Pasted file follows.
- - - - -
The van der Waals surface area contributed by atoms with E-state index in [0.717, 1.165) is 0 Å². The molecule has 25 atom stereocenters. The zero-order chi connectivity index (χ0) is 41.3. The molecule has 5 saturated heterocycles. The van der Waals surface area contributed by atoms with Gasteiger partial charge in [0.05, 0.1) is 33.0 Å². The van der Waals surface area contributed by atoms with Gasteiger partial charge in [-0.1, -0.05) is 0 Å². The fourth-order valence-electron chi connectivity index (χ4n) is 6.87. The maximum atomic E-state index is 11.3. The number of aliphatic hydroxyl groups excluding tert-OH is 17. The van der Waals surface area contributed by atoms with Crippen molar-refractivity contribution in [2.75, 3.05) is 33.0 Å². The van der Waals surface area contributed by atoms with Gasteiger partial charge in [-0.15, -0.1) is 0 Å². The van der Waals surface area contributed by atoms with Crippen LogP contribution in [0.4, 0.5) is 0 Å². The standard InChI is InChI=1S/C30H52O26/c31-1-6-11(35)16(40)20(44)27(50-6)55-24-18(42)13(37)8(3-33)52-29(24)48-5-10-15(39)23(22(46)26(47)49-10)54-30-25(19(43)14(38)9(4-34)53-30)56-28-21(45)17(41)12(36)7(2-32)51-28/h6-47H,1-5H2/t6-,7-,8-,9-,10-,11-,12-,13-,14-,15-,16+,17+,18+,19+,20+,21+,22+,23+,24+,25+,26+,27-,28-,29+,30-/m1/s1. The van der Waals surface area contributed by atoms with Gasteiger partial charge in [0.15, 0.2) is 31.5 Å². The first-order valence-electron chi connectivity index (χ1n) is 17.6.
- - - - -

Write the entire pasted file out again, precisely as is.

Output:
The van der Waals surface area contributed by atoms with E-state index in [0.717, 1.165) is 0 Å². The molecule has 25 atom stereocenters. The zero-order chi connectivity index (χ0) is 41.3. The molecule has 5 saturated heterocycles. The van der Waals surface area contributed by atoms with Gasteiger partial charge in [0.05, 0.1) is 33.0 Å². The van der Waals surface area contributed by atoms with Gasteiger partial charge in [-0.1, -0.05) is 0 Å². The fourth-order valence-electron chi connectivity index (χ4n) is 6.87. The maximum atomic E-state index is 11.3. The number of aliphatic hydroxyl groups excluding tert-OH is 17. The van der Waals surface area contributed by atoms with Crippen molar-refractivity contribution in [2.75, 3.05) is 33.0 Å². The van der Waals surface area contributed by atoms with Gasteiger partial charge in [-0.15, -0.1) is 0 Å². The van der Waals surface area contributed by atoms with Crippen LogP contribution in [0.4, 0.5) is 0 Å². The standard InChI is InChI=1S/C30H52O26/c31-1-6-11(35)16(40)20(44)27(50-6)55-24-18(42)13(37)8(3-33)52-29(24)48-5-10-15(39)23(22(46)26(47)49-10)54-30-25(19(43)14(38)9(4-34)53-30)56-28-21(45)17(41)12(36)7(2-32)51-28/h6-47H,1-5H2/t6-,7-,8-,9-,10-,11-,12-,13-,14-,15-,16+,17+,18+,19+,20+,21+,22+,23+,24+,25+,26+,27-,28-,29+,30-/m1/s1. The van der Waals surface area contributed by atoms with Gasteiger partial charge in [0.15, 0.2) is 31.5 Å². The first-order valence-electron chi connectivity index (χ1n) is 17.6.